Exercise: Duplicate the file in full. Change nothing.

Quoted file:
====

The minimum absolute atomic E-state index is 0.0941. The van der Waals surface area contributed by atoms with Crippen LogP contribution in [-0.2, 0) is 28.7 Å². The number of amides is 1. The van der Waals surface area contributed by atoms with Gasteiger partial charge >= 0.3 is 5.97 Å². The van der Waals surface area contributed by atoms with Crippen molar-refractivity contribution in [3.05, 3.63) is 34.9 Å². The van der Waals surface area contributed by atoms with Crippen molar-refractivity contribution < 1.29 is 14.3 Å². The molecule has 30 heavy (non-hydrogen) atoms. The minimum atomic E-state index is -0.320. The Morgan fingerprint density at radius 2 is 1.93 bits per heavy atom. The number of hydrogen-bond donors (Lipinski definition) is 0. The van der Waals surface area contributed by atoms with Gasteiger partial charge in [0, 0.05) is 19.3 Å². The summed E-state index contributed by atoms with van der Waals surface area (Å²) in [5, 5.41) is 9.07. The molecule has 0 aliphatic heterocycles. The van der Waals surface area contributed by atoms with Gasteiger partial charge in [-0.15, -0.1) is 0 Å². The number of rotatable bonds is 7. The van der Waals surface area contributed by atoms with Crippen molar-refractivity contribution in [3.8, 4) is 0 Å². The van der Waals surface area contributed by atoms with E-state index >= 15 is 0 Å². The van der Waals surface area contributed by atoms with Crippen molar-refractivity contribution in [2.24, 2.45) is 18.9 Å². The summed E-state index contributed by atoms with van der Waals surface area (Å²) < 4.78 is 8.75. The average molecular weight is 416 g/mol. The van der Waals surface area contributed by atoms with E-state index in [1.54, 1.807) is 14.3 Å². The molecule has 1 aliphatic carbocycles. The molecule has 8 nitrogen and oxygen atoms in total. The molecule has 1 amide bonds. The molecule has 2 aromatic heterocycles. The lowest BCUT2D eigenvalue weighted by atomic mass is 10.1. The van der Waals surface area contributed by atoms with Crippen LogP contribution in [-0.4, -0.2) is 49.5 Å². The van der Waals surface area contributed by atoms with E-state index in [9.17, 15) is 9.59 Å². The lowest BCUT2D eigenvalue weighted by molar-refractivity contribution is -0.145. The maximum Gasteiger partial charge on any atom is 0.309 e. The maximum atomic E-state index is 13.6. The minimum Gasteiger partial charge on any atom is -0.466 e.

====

The minimum absolute atomic E-state index is 0.0941. The van der Waals surface area contributed by atoms with Crippen LogP contribution in [-0.2, 0) is 28.7 Å². The number of amides is 1. The van der Waals surface area contributed by atoms with Gasteiger partial charge >= 0.3 is 5.97 Å². The van der Waals surface area contributed by atoms with Crippen molar-refractivity contribution in [3.05, 3.63) is 34.9 Å². The van der Waals surface area contributed by atoms with Crippen molar-refractivity contribution < 1.29 is 14.3 Å². The molecule has 30 heavy (non-hydrogen) atoms. The minimum atomic E-state index is -0.320. The Morgan fingerprint density at radius 2 is 1.93 bits per heavy atom. The number of hydrogen-bond donors (Lipinski definition) is 0. The van der Waals surface area contributed by atoms with Gasteiger partial charge in [0, 0.05) is 19.3 Å². The summed E-state index contributed by atoms with van der Waals surface area (Å²) in [5, 5.41) is 9.07. The molecule has 0 aliphatic heterocycles. The van der Waals surface area contributed by atoms with Gasteiger partial charge in [-0.15, -0.1) is 0 Å². The number of rotatable bonds is 7. The van der Waals surface area contributed by atoms with Crippen molar-refractivity contribution in [3.8, 4) is 0 Å². The van der Waals surface area contributed by atoms with E-state index >= 15 is 0 Å². The van der Waals surface area contributed by atoms with Crippen molar-refractivity contribution in [2.24, 2.45) is 18.9 Å². The summed E-state index contributed by atoms with van der Waals surface area (Å²) < 4.78 is 8.75. The average molecular weight is 416 g/mol. The van der Waals surface area contributed by atoms with E-state index in [1.54, 1.807) is 14.3 Å². The molecule has 1 aliphatic carbocycles. The molecule has 8 nitrogen and oxygen atoms in total. The molecule has 1 amide bonds. The molecule has 2 aromatic heterocycles. The lowest BCUT2D eigenvalue weighted by atomic mass is 10.1. The van der Waals surface area contributed by atoms with Crippen LogP contribution in [-0.4, -0.2) is 49.5 Å². The van der Waals surface area contributed by atoms with E-state index in [9.17, 15) is 9.59 Å². The lowest BCUT2D eigenvalue weighted by molar-refractivity contribution is -0.145. The maximum Gasteiger partial charge on any atom is 0.309 e. The maximum atomic E-state index is 13.6. The minimum Gasteiger partial charge on any atom is -0.466 e.